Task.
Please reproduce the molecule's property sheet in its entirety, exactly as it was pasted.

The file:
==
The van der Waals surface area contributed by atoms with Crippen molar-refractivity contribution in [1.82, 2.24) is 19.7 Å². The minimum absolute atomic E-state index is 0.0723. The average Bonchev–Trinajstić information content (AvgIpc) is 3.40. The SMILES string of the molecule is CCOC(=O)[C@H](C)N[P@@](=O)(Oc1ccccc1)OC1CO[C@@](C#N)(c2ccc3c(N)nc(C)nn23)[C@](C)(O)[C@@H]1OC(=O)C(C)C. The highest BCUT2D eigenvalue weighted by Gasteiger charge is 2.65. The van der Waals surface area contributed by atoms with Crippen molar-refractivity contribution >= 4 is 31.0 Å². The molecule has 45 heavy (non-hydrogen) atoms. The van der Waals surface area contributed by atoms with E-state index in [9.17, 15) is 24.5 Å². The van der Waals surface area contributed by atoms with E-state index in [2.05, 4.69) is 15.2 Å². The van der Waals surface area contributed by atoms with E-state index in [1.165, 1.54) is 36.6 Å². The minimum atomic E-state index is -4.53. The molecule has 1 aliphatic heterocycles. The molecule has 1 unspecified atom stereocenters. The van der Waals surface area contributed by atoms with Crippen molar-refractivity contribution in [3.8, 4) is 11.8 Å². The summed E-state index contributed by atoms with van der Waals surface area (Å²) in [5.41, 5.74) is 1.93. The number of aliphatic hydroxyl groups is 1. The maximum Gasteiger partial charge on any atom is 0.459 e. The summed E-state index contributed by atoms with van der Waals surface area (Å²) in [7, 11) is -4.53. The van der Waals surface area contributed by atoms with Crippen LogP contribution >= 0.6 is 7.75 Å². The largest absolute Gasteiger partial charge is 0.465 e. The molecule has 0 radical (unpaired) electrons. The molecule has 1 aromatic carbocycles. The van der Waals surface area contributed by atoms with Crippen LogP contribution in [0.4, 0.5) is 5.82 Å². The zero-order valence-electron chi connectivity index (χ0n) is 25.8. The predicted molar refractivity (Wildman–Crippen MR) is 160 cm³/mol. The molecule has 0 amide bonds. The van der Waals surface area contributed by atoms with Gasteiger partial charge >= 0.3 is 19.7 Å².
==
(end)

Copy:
The van der Waals surface area contributed by atoms with Crippen molar-refractivity contribution in [1.82, 2.24) is 19.7 Å². The minimum absolute atomic E-state index is 0.0723. The average Bonchev–Trinajstić information content (AvgIpc) is 3.40. The SMILES string of the molecule is CCOC(=O)[C@H](C)N[P@@](=O)(Oc1ccccc1)OC1CO[C@@](C#N)(c2ccc3c(N)nc(C)nn23)[C@](C)(O)[C@@H]1OC(=O)C(C)C. The highest BCUT2D eigenvalue weighted by Gasteiger charge is 2.65. The van der Waals surface area contributed by atoms with Crippen molar-refractivity contribution >= 4 is 31.0 Å². The molecule has 45 heavy (non-hydrogen) atoms. The van der Waals surface area contributed by atoms with E-state index in [9.17, 15) is 24.5 Å². The van der Waals surface area contributed by atoms with E-state index in [2.05, 4.69) is 15.2 Å². The van der Waals surface area contributed by atoms with E-state index in [1.165, 1.54) is 36.6 Å². The minimum atomic E-state index is -4.53. The molecule has 1 aliphatic heterocycles. The molecule has 1 unspecified atom stereocenters. The van der Waals surface area contributed by atoms with Crippen molar-refractivity contribution in [3.8, 4) is 11.8 Å². The summed E-state index contributed by atoms with van der Waals surface area (Å²) in [5.41, 5.74) is 1.93. The number of aliphatic hydroxyl groups is 1. The maximum Gasteiger partial charge on any atom is 0.459 e. The summed E-state index contributed by atoms with van der Waals surface area (Å²) in [7, 11) is -4.53. The van der Waals surface area contributed by atoms with Crippen LogP contribution >= 0.6 is 7.75 Å². The largest absolute Gasteiger partial charge is 0.465 e. The molecule has 0 radical (unpaired) electrons. The molecule has 1 aromatic carbocycles. The van der Waals surface area contributed by atoms with Crippen LogP contribution in [0.4, 0.5) is 5.82 Å². The zero-order valence-electron chi connectivity index (χ0n) is 25.8. The predicted molar refractivity (Wildman–Crippen MR) is 160 cm³/mol. The molecule has 0 amide bonds. The van der Waals surface area contributed by atoms with Gasteiger partial charge >= 0.3 is 19.7 Å².